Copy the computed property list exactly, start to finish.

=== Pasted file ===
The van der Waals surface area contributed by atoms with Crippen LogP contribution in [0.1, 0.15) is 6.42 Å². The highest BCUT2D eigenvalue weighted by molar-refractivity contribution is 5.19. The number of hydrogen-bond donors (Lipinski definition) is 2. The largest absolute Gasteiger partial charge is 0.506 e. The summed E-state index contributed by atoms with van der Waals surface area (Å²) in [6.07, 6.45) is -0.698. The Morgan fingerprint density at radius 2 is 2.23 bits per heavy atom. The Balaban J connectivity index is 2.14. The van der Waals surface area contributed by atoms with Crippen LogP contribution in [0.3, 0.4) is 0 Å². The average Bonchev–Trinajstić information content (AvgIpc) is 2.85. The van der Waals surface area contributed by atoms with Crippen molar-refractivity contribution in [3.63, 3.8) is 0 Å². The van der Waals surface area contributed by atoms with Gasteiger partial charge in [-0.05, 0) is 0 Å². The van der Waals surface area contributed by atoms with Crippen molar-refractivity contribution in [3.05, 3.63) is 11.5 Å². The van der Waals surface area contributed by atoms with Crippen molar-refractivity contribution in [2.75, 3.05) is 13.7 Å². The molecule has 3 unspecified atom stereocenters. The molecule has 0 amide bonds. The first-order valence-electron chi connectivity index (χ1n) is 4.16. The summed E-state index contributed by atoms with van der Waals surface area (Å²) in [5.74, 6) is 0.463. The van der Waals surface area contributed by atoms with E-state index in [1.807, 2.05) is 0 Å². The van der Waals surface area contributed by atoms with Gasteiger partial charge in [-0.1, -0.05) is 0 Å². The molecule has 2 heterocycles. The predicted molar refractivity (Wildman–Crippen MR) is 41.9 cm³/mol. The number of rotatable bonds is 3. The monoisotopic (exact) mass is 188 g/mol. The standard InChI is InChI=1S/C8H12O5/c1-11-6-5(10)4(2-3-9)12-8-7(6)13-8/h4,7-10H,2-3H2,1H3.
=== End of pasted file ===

The van der Waals surface area contributed by atoms with Crippen LogP contribution in [0.1, 0.15) is 6.42 Å². The highest BCUT2D eigenvalue weighted by molar-refractivity contribution is 5.19. The number of hydrogen-bond donors (Lipinski definition) is 2. The largest absolute Gasteiger partial charge is 0.506 e. The summed E-state index contributed by atoms with van der Waals surface area (Å²) in [6.07, 6.45) is -0.698. The Morgan fingerprint density at radius 2 is 2.23 bits per heavy atom. The Balaban J connectivity index is 2.14. The van der Waals surface area contributed by atoms with Crippen LogP contribution in [0.3, 0.4) is 0 Å². The average Bonchev–Trinajstić information content (AvgIpc) is 2.85. The van der Waals surface area contributed by atoms with Crippen molar-refractivity contribution in [3.63, 3.8) is 0 Å². The van der Waals surface area contributed by atoms with Gasteiger partial charge in [-0.05, 0) is 0 Å². The van der Waals surface area contributed by atoms with Crippen molar-refractivity contribution in [3.05, 3.63) is 11.5 Å². The van der Waals surface area contributed by atoms with Crippen molar-refractivity contribution in [2.75, 3.05) is 13.7 Å². The molecule has 3 unspecified atom stereocenters. The molecule has 0 amide bonds. The first-order valence-electron chi connectivity index (χ1n) is 4.16. The summed E-state index contributed by atoms with van der Waals surface area (Å²) in [5.74, 6) is 0.463. The van der Waals surface area contributed by atoms with E-state index in [1.807, 2.05) is 0 Å². The van der Waals surface area contributed by atoms with Gasteiger partial charge in [-0.1, -0.05) is 0 Å². The molecule has 2 heterocycles. The predicted molar refractivity (Wildman–Crippen MR) is 41.9 cm³/mol. The number of rotatable bonds is 3. The monoisotopic (exact) mass is 188 g/mol. The standard InChI is InChI=1S/C8H12O5/c1-11-6-5(10)4(2-3-9)12-8-7(6)13-8/h4,7-10H,2-3H2,1H3.